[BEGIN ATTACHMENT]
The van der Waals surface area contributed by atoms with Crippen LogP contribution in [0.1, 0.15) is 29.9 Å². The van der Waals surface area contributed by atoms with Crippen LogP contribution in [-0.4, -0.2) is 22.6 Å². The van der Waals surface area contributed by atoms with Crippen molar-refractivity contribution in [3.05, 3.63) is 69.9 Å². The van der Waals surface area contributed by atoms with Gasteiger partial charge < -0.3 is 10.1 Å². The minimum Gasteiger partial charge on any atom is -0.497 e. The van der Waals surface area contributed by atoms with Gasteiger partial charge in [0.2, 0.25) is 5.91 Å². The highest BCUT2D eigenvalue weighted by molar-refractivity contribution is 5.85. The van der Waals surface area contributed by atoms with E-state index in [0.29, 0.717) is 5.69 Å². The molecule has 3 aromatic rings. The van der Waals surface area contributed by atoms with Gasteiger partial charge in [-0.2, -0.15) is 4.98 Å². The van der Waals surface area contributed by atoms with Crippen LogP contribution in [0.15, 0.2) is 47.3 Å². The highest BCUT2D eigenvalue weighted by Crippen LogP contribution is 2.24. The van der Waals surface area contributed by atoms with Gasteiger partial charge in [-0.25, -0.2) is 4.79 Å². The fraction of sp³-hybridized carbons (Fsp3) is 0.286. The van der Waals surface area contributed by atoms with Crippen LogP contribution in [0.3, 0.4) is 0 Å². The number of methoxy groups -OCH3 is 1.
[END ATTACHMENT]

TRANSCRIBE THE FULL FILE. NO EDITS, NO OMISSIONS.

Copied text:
The van der Waals surface area contributed by atoms with Crippen LogP contribution in [0.1, 0.15) is 29.9 Å². The van der Waals surface area contributed by atoms with Crippen LogP contribution in [-0.4, -0.2) is 22.6 Å². The van der Waals surface area contributed by atoms with Crippen molar-refractivity contribution in [3.05, 3.63) is 69.9 Å². The van der Waals surface area contributed by atoms with Gasteiger partial charge < -0.3 is 10.1 Å². The minimum Gasteiger partial charge on any atom is -0.497 e. The van der Waals surface area contributed by atoms with Gasteiger partial charge in [0.2, 0.25) is 5.91 Å². The highest BCUT2D eigenvalue weighted by molar-refractivity contribution is 5.85. The van der Waals surface area contributed by atoms with E-state index in [0.29, 0.717) is 5.69 Å². The molecule has 3 aromatic rings. The van der Waals surface area contributed by atoms with Gasteiger partial charge in [-0.2, -0.15) is 4.98 Å². The van der Waals surface area contributed by atoms with Crippen LogP contribution in [0.15, 0.2) is 47.3 Å². The highest BCUT2D eigenvalue weighted by Crippen LogP contribution is 2.24. The van der Waals surface area contributed by atoms with Gasteiger partial charge in [-0.25, -0.2) is 4.79 Å². The fraction of sp³-hybridized carbons (Fsp3) is 0.286. The van der Waals surface area contributed by atoms with Crippen LogP contribution in [0.3, 0.4) is 0 Å². The number of methoxy groups -OCH3 is 1.